With her worn-out clothes, Malati indeed looked poor, unlike his only other tutee, Ashok, a merchant's son who arrived every morning in a shiny black car, with loud music thumping from the speakers.
“I don't have a father,” Malati told him. “And my mother raises chickens to support the family.”
“Then perhaps you should be working,” Ramchandra said. “Help your family.”
“Right now I am not in a position to work, sir,” she said solemnly “Besides, I want to go to college.” And for that, she needed to pass the School Leaving Certificate exam. She admitted that she'd barely passed the preliminary Sent-Up exams, administered by her school, and was worried about the actual exams.
“What's the point of going to college when you need some income right now?”
She pursed her lips and glanced out the window.
She is pretty, he thought. But it was her determination that moved him. If he could help her, then it was his duty as a teacher to take her on. In the afternoons he taught at the rundown Kantipur School, with its crumbling walls and dark, crowded classrooms. It was a government school, which meant that it had a meager budget and disgruntled teachers. Most of them, like Ramchandra, tutored students on the side for extra income. These days, he was tutoring only Ashok, and he could have Malati join their sessions. “Okay, how much can you afford?”
“Two hundred rupees, sir.”
“That's too little,” he said, thinking of his bank account. “I can tutor you for only two sessions a week for that.”
“That's fine, sir,” she said. “I can do the rest on my own.”
“I'll need the money first.”
“I'll bring it tomorrow morning.”
There was an awkward silence. He expected her to leave, and when she didn't, he was about to say, “Okay, then.” But she asked, “Sir, are you from Kathmandu itself?”
He studied her a bit more closely. People from Kathmandu rarely asked each other that question. Only outsiders probed one another, searching for something that bonded them in the city.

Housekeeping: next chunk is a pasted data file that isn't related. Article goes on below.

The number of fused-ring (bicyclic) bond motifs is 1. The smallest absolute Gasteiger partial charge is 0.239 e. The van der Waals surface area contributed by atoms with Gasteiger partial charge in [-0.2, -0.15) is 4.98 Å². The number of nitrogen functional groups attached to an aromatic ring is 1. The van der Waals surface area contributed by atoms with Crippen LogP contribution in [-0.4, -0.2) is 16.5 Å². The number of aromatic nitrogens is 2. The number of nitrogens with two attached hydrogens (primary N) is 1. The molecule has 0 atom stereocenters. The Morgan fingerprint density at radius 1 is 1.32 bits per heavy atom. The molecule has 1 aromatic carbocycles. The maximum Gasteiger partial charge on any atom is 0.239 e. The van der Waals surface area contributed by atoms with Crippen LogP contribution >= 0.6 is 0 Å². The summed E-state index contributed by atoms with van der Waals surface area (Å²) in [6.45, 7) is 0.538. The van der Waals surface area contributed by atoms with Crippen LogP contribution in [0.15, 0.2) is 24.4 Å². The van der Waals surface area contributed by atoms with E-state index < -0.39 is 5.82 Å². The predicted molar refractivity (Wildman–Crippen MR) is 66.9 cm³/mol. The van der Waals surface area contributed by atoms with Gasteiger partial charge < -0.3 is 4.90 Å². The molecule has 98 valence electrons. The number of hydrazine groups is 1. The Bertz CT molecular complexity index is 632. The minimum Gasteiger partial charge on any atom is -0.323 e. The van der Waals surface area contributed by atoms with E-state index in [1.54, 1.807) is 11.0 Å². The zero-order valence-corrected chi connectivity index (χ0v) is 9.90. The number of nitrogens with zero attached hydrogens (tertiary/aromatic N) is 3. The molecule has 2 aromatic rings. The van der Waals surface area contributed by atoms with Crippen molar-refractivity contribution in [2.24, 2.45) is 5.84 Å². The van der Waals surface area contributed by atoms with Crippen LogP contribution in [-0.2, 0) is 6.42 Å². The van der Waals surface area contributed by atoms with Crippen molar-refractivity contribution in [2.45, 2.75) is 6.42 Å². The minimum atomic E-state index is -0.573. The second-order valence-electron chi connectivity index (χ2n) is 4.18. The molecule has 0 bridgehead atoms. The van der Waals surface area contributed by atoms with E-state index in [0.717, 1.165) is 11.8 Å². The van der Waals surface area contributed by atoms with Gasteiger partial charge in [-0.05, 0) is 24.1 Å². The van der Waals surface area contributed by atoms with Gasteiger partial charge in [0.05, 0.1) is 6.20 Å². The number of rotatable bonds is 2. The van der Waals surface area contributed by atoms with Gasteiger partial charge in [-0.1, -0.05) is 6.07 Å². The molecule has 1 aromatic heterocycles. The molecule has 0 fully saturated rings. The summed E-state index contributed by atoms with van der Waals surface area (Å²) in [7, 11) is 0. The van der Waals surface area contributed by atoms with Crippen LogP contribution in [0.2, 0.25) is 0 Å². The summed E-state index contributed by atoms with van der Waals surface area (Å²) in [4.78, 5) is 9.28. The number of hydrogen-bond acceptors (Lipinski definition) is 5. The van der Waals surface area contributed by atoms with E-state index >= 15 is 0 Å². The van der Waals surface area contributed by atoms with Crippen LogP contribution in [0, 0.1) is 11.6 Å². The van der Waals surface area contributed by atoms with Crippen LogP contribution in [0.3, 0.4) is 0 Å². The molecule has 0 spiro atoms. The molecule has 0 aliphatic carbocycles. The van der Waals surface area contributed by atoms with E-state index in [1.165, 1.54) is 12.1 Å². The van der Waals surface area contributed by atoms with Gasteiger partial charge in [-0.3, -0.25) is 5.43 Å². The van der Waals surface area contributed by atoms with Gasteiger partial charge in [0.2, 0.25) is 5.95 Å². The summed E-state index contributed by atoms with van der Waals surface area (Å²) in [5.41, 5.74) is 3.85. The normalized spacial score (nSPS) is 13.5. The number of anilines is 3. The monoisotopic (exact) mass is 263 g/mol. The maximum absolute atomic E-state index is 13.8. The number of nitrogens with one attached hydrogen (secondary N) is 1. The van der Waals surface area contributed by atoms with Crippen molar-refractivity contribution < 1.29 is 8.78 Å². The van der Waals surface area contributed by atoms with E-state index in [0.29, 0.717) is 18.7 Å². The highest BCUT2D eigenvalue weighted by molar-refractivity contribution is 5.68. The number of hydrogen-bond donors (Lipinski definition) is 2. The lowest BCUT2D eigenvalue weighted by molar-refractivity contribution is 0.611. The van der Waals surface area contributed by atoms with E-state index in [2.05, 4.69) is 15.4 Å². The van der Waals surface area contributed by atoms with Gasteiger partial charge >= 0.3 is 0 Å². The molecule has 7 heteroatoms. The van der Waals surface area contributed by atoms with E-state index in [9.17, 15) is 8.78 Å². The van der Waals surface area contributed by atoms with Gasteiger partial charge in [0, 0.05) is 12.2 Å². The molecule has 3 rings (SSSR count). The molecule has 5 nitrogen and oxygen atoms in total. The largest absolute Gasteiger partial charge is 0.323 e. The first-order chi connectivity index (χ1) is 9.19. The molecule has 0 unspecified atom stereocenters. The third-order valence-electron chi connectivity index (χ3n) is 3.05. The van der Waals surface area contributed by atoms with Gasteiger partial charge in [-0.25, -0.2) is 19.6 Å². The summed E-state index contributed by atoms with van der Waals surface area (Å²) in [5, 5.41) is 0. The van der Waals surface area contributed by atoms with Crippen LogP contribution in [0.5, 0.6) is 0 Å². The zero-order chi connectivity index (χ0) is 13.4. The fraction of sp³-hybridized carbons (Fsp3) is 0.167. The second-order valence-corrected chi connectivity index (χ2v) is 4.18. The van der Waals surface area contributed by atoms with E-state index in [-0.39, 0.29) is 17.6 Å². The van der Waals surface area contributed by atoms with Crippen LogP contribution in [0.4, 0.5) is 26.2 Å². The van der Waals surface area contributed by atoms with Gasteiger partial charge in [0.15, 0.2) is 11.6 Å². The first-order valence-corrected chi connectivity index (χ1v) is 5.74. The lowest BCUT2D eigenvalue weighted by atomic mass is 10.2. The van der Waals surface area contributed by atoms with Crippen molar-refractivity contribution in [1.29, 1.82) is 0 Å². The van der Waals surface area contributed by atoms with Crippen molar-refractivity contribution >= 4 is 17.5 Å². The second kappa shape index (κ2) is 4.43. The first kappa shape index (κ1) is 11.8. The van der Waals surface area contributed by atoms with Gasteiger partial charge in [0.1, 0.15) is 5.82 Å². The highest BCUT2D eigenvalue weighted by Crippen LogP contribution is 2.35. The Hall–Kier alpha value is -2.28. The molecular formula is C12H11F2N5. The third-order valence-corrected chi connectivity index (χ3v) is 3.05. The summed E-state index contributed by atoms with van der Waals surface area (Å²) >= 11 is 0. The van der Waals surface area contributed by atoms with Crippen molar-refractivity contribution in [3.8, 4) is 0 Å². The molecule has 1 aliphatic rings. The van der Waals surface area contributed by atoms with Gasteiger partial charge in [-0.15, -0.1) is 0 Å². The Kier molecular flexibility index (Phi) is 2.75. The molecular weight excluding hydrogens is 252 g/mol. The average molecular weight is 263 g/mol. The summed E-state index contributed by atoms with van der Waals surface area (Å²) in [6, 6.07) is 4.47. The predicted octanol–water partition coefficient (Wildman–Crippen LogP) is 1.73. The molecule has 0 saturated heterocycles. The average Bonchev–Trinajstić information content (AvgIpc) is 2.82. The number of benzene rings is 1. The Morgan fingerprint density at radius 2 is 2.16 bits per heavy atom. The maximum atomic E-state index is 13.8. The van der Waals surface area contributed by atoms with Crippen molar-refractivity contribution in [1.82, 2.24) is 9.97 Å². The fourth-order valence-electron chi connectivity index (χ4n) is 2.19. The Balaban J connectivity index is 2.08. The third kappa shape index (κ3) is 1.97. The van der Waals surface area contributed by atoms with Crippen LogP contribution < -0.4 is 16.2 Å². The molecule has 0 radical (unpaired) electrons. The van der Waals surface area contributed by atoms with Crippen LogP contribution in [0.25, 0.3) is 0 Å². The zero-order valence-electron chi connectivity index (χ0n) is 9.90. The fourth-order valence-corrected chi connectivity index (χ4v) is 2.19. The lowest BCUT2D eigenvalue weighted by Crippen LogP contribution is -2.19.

“Originally from Lamjung,” he said. After his father died, he and his mother had sold their land and house in Lamjung to pay off creditors and had come to Kathmandu, with his mother's jewelry in a plastic bag and with the address of a distant relative. Mother, God bless her. He hoped her soul was at peace in heaven.
“I knew,” Malati said. “I knew you were not from here. Your face tells it.”
“Is it really that obvious?”
“Well, couldn't you say the same about me? Where do you think I'm from, sir?”
He had no idea, but he was amused by her excitement. “Jumla?”
His mention of this remote, barren area in the northwest part of the country made her laugh. “You like to joke, don't you, sir. No, I'm from Dharan.”
“When did you move here?”
few years ago. But I still miss it. People in this city are so...”âshe seemed to be searching for the appropriate wordâ“unfeeling.”
Ramchandra's own memories of Lamjung remained clear: the general store in a mud house perched dangerously on top of a hill; the biting cold in the morning; the haze that hung over the hills, and the clouds that rolled in and made the house in front of you disappear; the smell of sweet rice cooked in the mud oven, the smoke stinging his mother's eyes and making water run down her nose. But it was the memories of his early years in Kathmandu, the hardships he and his mother had endured, that were imprinted on his mind like a religious text. For a long time he had been angry at the city for making their lives difficult. But he'd grown to love the city, and although he understood what Malati was saying, he didn't want to identify with her sense of helplessness. “It's been so many years,” he told her, “that I consider myself a local of Kathmandu.”
“Of course, sir. Still, this city can really make you suffer.”
Tears started to well up in her eyes and, strangely, he was moved. He asked, “Do you want to sit down? Have some tea?”
She composed herself. “No, sir, I have something to attend to.” As she was leaving, she smiled at him, revealing small white teeth. “I've heard you're very good, sir.”
Ramchandra waved his hand in the air.